Sorry! I meant toput this comment on your newest post. 🙂 I’ll go there now to re-post. Thanks!
A wide variety of yoga, pilates, core and core barre classes have given me a newfound awareness of my physical weaknesses and strengths over the last 8 months. These classes are always challenging but they build so much core strength! They help build focus and force me personally to move slower but my posture has improved tenfold and my lower back is SO MUCH BETTER! When I can’t get to the gym, I just google yoga routines and up pop dozens of them to follow along with on my computer.
I love doing exercise routines from youtube – they really are endless!
Thanks for the video Callie! I am riding a young horse that tends to speed up during particular parts of our routine trail ride and if you try to slow her back to a walk or trot, she will rear. I find myself beginning to anticipate and get nervous, tense, shortened breathing, heart racing, the whole deal. The breathing techniques and conscious relaxing of muscles will surely help!
Your videos are fantastic and are really helping me. I’ve watched others… people from UK, USA and Australia, but none have the same calm way as you. You really instill me with confidence.
I’m a returning rider and basically got back into it after booking a riding holiday in the South of France this October. It suddenly occurred to me that going on that holiday without returning to learning to ride would have been insane, so I have joined a lovely stables near to my home where I take half hour 121 lessons.
I really struggle with my posture and have asked people to video me which has helped me see what I’m doing wrong. I struggle to stop my legs from flapping about, when in rising trot too. This video is so helpful. I have a lesson this afternoon and so I will try and use your techniques. I think it’s not just that I’m a little nervous on the horse, but also, like you say, I’m concentrating so much that I don’t even realise I’m doing it.
Your videos and blog notes are fantastic and it’s nice to be able to come somewhere where everyone is so positive – no trolls or negative vibes.
Hi Joanna, Thanks for your comment and welcome to the blog! We do have an awesome community of riders here, I am also thankful for all the positivity!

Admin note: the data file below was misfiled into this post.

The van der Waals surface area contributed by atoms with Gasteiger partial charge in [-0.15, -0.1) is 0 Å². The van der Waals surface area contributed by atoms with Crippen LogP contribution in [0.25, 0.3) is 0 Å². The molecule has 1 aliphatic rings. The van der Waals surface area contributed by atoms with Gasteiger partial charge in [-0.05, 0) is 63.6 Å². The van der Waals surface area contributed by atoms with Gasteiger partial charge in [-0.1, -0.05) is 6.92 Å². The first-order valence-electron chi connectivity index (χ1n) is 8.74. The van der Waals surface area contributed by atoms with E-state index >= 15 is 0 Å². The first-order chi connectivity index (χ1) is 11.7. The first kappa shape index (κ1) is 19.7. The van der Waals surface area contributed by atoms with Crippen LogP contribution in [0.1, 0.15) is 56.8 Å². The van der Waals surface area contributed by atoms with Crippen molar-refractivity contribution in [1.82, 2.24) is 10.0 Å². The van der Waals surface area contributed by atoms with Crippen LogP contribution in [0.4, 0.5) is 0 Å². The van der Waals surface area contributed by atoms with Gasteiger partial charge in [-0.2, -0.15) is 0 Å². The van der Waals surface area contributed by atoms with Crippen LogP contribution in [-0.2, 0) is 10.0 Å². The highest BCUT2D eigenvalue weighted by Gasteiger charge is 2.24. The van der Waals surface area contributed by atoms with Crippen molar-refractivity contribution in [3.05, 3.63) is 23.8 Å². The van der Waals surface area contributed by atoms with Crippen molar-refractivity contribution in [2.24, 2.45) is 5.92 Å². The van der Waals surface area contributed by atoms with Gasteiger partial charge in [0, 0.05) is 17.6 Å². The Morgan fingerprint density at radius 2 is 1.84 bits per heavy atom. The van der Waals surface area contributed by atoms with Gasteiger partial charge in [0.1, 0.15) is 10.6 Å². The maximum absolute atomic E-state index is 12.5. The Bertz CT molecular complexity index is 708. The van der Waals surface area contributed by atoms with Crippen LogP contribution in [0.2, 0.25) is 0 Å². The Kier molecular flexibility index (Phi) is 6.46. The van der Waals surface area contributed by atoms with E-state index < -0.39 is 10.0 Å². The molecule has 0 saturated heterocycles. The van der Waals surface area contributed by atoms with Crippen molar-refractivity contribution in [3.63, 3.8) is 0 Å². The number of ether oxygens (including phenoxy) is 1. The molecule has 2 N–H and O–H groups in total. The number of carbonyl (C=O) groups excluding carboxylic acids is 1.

Some great blogs here. I have also ridden lazy horses in the past. So helpful to learn about pressure and release. Thanks again Callie. Thanks also to all those who have left comments.
Welcome Jo! Glad you are enjoying the blog!
Hi Callie, this is yet another great video with very helpful advice. I am a new rider, having ever been a rider in my younger days. I had my 4th lesson yesterday and my instructor got me to have a go at cantering for the first time. I have never canters before ever. Both times I lost my right stirrup and ended up becoming unbalanced and falling off. After watching the video I feel that I probably tensed my legs up which caused me to loose my stirrups as I was not really sure what to expect when unsent into canter and was taken completely by surprise.. so I will try to focus on relaxing more next time. . Do you have any videos on learning to ride at canter for newbies like me? At what point do you start teaching your students to canter? Thank you.
Hi Cherie, I think this video may help you with the canter: https://crktrainingblog.com/better-riding/how-to-ride-an-effortless-canter-transition/
I usually start teaching the canter when the rider can follow the movement of the horse through transitions, in sitting trot, and through sudden turns or changes of speed without losing balance.
I would like to know this too, as I am in the same situation as Cherie….
It’s actually a nice and useful piece of info. I am glad that you shared this helpful
info with us. Please stay us informed like this. Thank you for sharing.
Quick straight forward explanation /reminder. Thank you! One point though.. With a green horse make sure increased knee tension doesn’t confuse/alarm. Learning to ride nearly 50 years ago we did lots of exercises which were great and did the job. These are not taught now for H&S reasons.. Think I’m going to resurrect them for myself!! ❤️
Hi Callie, I’ve been following your blog for a while now and I have found them very helpful. Especially the one on trotting a few stride and back to walk. (improving sitting trot) I’m riding so much better now. I’ve noticed that I’m not losing my stirrups in canter now. I didn’t realize it was tension. So we’re working on sitting trot, releasing tension in my hands (which are Arthritic), using my seat a lot more. I’m loving this. Thank you so much. Riding is much more pleasant now.!!! “x